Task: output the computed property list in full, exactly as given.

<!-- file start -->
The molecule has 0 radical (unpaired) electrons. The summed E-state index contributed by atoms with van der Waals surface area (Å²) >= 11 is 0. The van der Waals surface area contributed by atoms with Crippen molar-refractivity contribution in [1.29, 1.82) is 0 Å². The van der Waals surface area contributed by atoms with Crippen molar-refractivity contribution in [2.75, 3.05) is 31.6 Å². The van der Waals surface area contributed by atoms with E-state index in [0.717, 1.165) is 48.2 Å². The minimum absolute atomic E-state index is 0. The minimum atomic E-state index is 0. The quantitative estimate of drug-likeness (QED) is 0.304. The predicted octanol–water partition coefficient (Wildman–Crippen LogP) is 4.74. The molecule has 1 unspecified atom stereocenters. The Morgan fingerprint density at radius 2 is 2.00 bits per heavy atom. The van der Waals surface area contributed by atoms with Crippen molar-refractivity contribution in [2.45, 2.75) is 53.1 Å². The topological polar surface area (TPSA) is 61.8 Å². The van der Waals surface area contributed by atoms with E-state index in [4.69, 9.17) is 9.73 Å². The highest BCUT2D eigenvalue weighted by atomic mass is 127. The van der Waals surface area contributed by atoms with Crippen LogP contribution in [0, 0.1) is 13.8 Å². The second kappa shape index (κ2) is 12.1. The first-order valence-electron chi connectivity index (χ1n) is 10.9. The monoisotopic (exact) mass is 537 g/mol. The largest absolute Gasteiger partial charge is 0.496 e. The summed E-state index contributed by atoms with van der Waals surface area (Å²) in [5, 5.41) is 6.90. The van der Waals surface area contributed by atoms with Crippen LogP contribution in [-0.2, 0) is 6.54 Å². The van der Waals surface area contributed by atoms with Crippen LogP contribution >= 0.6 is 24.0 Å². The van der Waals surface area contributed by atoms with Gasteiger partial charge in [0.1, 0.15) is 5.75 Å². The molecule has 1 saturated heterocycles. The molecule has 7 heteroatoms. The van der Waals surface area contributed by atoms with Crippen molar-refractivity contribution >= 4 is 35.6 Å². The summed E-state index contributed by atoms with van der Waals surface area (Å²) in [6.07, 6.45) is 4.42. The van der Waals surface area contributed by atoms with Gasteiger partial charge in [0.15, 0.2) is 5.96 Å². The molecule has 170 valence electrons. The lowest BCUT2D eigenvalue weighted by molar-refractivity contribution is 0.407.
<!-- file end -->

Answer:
The molecule has 0 radical (unpaired) electrons. The summed E-state index contributed by atoms with van der Waals surface area (Å²) >= 11 is 0. The van der Waals surface area contributed by atoms with Crippen molar-refractivity contribution in [1.29, 1.82) is 0 Å². The van der Waals surface area contributed by atoms with Crippen molar-refractivity contribution in [2.75, 3.05) is 31.6 Å². The van der Waals surface area contributed by atoms with E-state index in [0.717, 1.165) is 48.2 Å². The minimum absolute atomic E-state index is 0. The minimum atomic E-state index is 0. The quantitative estimate of drug-likeness (QED) is 0.304. The predicted octanol–water partition coefficient (Wildman–Crippen LogP) is 4.74. The molecule has 1 unspecified atom stereocenters. The Morgan fingerprint density at radius 2 is 2.00 bits per heavy atom. The van der Waals surface area contributed by atoms with Crippen molar-refractivity contribution in [2.45, 2.75) is 53.1 Å². The topological polar surface area (TPSA) is 61.8 Å². The van der Waals surface area contributed by atoms with E-state index in [4.69, 9.17) is 9.73 Å². The highest BCUT2D eigenvalue weighted by atomic mass is 127. The van der Waals surface area contributed by atoms with Crippen LogP contribution in [0, 0.1) is 13.8 Å². The second kappa shape index (κ2) is 12.1. The first-order valence-electron chi connectivity index (χ1n) is 10.9. The monoisotopic (exact) mass is 537 g/mol. The largest absolute Gasteiger partial charge is 0.496 e. The summed E-state index contributed by atoms with van der Waals surface area (Å²) in [5, 5.41) is 6.90. The van der Waals surface area contributed by atoms with Crippen LogP contribution in [-0.2, 0) is 6.54 Å². The van der Waals surface area contributed by atoms with Crippen LogP contribution >= 0.6 is 24.0 Å². The van der Waals surface area contributed by atoms with Gasteiger partial charge in [0.1, 0.15) is 5.75 Å². The molecule has 1 saturated heterocycles. The molecule has 7 heteroatoms. The van der Waals surface area contributed by atoms with Crippen molar-refractivity contribution >= 4 is 35.6 Å². The summed E-state index contributed by atoms with van der Waals surface area (Å²) in [6.07, 6.45) is 4.42. The van der Waals surface area contributed by atoms with Gasteiger partial charge in [0.15, 0.2) is 5.96 Å². The molecule has 170 valence electrons. The lowest BCUT2D eigenvalue weighted by molar-refractivity contribution is 0.407.